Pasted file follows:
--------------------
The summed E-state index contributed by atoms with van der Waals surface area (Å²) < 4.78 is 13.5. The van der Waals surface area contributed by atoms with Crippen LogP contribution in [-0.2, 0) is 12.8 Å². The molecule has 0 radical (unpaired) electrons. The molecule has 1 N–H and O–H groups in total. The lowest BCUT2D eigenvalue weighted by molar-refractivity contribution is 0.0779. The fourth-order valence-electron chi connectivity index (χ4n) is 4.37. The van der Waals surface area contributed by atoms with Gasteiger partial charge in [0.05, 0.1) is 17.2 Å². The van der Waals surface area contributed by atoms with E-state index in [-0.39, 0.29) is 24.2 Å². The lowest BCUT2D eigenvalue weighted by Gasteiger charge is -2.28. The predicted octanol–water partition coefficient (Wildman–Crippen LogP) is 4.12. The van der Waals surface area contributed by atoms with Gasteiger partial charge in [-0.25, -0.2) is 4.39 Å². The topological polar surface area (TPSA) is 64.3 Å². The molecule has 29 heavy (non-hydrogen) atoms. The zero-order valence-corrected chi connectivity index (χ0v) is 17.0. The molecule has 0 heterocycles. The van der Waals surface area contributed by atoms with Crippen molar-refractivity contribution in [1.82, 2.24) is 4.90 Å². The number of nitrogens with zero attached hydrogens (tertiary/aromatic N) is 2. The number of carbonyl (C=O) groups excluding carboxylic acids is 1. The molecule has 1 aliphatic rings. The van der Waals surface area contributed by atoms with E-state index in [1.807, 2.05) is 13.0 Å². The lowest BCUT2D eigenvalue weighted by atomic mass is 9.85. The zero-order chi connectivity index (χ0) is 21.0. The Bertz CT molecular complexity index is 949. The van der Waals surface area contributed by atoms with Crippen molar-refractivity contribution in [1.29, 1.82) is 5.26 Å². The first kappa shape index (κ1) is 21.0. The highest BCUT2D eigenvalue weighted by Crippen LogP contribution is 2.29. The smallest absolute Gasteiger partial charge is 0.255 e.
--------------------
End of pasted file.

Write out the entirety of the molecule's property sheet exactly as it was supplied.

The summed E-state index contributed by atoms with van der Waals surface area (Å²) < 4.78 is 13.5. The van der Waals surface area contributed by atoms with Crippen LogP contribution in [-0.2, 0) is 12.8 Å². The molecule has 0 radical (unpaired) electrons. The molecule has 1 N–H and O–H groups in total. The lowest BCUT2D eigenvalue weighted by molar-refractivity contribution is 0.0779. The fourth-order valence-electron chi connectivity index (χ4n) is 4.37. The van der Waals surface area contributed by atoms with Gasteiger partial charge in [0.05, 0.1) is 17.2 Å². The van der Waals surface area contributed by atoms with E-state index in [-0.39, 0.29) is 24.2 Å². The lowest BCUT2D eigenvalue weighted by Gasteiger charge is -2.28. The predicted octanol–water partition coefficient (Wildman–Crippen LogP) is 4.12. The van der Waals surface area contributed by atoms with Gasteiger partial charge in [-0.25, -0.2) is 4.39 Å². The topological polar surface area (TPSA) is 64.3 Å². The molecule has 29 heavy (non-hydrogen) atoms. The zero-order valence-corrected chi connectivity index (χ0v) is 17.0. The molecule has 0 heterocycles. The van der Waals surface area contributed by atoms with Crippen molar-refractivity contribution in [1.82, 2.24) is 4.90 Å². The number of nitrogens with zero attached hydrogens (tertiary/aromatic N) is 2. The number of carbonyl (C=O) groups excluding carboxylic acids is 1. The molecule has 1 aliphatic rings. The van der Waals surface area contributed by atoms with E-state index in [1.807, 2.05) is 13.0 Å². The lowest BCUT2D eigenvalue weighted by atomic mass is 9.85. The zero-order chi connectivity index (χ0) is 21.0. The Bertz CT molecular complexity index is 949. The van der Waals surface area contributed by atoms with Crippen molar-refractivity contribution in [1.29, 1.82) is 5.26 Å². The first kappa shape index (κ1) is 21.0. The highest BCUT2D eigenvalue weighted by Crippen LogP contribution is 2.29. The smallest absolute Gasteiger partial charge is 0.255 e.